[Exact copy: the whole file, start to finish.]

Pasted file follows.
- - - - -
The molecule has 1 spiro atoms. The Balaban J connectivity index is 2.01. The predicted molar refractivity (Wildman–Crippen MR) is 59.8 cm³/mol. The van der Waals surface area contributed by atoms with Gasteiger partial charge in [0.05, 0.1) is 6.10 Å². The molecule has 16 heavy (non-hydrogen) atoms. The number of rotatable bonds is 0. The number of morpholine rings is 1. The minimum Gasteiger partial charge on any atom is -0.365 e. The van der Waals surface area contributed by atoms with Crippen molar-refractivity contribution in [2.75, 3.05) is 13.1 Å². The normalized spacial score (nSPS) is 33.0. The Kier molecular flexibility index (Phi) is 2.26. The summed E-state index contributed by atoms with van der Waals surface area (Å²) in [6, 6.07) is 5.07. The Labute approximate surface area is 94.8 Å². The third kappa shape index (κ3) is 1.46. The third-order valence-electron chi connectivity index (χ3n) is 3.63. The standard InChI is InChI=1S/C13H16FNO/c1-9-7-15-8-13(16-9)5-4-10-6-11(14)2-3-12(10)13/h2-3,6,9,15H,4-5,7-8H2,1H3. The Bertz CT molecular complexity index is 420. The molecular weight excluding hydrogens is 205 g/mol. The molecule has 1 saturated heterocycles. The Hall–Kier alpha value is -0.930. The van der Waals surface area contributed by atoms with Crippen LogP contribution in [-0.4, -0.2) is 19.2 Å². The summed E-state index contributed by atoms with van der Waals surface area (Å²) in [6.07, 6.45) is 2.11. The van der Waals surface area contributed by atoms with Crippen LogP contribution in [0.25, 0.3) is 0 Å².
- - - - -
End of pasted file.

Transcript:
The molecule has 1 spiro atoms. The Balaban J connectivity index is 2.01. The predicted molar refractivity (Wildman–Crippen MR) is 59.8 cm³/mol. The van der Waals surface area contributed by atoms with Gasteiger partial charge in [0.05, 0.1) is 6.10 Å². The molecule has 16 heavy (non-hydrogen) atoms. The number of rotatable bonds is 0. The number of morpholine rings is 1. The minimum Gasteiger partial charge on any atom is -0.365 e. The van der Waals surface area contributed by atoms with Crippen molar-refractivity contribution in [2.75, 3.05) is 13.1 Å². The normalized spacial score (nSPS) is 33.0. The Kier molecular flexibility index (Phi) is 2.26. The summed E-state index contributed by atoms with van der Waals surface area (Å²) in [6, 6.07) is 5.07. The Labute approximate surface area is 94.8 Å². The third kappa shape index (κ3) is 1.46. The third-order valence-electron chi connectivity index (χ3n) is 3.63. The standard InChI is InChI=1S/C13H16FNO/c1-9-7-15-8-13(16-9)5-4-10-6-11(14)2-3-12(10)13/h2-3,6,9,15H,4-5,7-8H2,1H3. The Bertz CT molecular complexity index is 420. The molecular weight excluding hydrogens is 205 g/mol. The molecule has 1 saturated heterocycles. The Hall–Kier alpha value is -0.930. The van der Waals surface area contributed by atoms with Crippen LogP contribution in [-0.4, -0.2) is 19.2 Å². The summed E-state index contributed by atoms with van der Waals surface area (Å²) in [6.07, 6.45) is 2.11. The van der Waals surface area contributed by atoms with Crippen LogP contribution in [0.25, 0.3) is 0 Å².